semblative

semblative

(ˈsɛmblətɪv)
adj
obsolete resembling
Collins English Dictionary – Complete and Unabridged, 12th Edition 2014 © HarperCollins Publishers 1991, 1994, 1998, 2000, 2003, 2006, 2007, 2009, 2011, 2014
References in periodicals archive ?
(15) By advocating a temperance at times disturbingly more semblative of willful ignorance than informed abstinence, Raphael's pedagogical method, one that subtly but markedly rewrites the knowledge-as-food trope, casually yet significantly disturbs the delicate balance found throughout Areopagitica by frequently capitulating to an unwarranted--and, indeed, potentially damaging--scrupulosity.
(10) Dympna Callaghan's view that theatrical apprentices were more visibly susceptible to exploitation than apprentices in other trades is based on one particular of private, not public, theatre practice--the (limited) malpractice of press-ganging boys for one of the companies--and on the well-known Puritan intimations of sexual impropriety in the theatre, which lack candour as well as disinterestedness: Callaghan, '"And all is semblative a woman's part": Body Politics and Twelfth Night', in New Casebooks: Twelfth Night, ed.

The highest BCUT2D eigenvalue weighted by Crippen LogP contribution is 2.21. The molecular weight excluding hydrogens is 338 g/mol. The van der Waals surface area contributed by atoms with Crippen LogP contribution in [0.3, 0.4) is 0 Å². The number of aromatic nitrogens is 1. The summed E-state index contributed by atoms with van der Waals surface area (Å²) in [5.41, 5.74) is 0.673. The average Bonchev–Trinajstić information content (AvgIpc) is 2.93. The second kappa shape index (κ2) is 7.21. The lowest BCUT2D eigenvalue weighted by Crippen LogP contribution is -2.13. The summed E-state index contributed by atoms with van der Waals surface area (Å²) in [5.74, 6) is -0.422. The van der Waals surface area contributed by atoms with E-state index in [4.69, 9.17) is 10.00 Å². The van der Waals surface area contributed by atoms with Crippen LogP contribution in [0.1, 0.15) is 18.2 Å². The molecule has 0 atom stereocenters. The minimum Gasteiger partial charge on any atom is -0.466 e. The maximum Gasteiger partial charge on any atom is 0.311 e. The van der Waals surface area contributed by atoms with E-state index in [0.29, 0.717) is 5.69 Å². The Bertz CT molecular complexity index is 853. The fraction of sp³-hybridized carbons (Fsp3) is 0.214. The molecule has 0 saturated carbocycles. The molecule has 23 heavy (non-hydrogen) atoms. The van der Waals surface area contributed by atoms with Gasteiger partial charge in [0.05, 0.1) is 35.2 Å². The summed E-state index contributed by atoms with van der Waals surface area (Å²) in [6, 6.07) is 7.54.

Conversely, in both instances, there are also strong undercurrents of homosexual passion: Olivia may be said to be seduced by the submerged femininity of Cesario, while Orsino is clearly excited by the androgynous qualities of the adolescent and the combined gendered states "he" embodies: "Diana's lip / Is not more smooth and rubious; thy small pipe / Is as the maiden's organ, shrill and sound, / And all is semblative a woman's part" (1.4.31-34).
Diana's lip Is not more smooth and rubious; thy small pipe Is as the maiden's organ, shrill and sound, And all is semblative a woman's part.
"'And all is semblative a woman's part': body politics and Twelfth Night." Textual Practice 7 (1993): 428-52.
The androgynous beauty of the Elizabethan boy-actor, whose every external sign was "semblative a woman's part" (Shakespeare, Twelfth Night 1.4, 33), elicited erotic passion (144) in members of the audience, both male and female, in much the same way that the ambiguously gendered Viola/Cesaric in Shakespeare's Twelfth Night evoked in his/her coplayers diverse erotic phantasies (145) before ultimately becoming "Orsino's mistress and his fancy's queen" (TN 5.1, 365).
Perhaps one of the most unusual features of the conjunct/disjunct system in Awa Pit is the use of the system on words that are not, by other criteria, verbs: the negative particle shi, the semblative postposition kana, and the question markers sa and ki.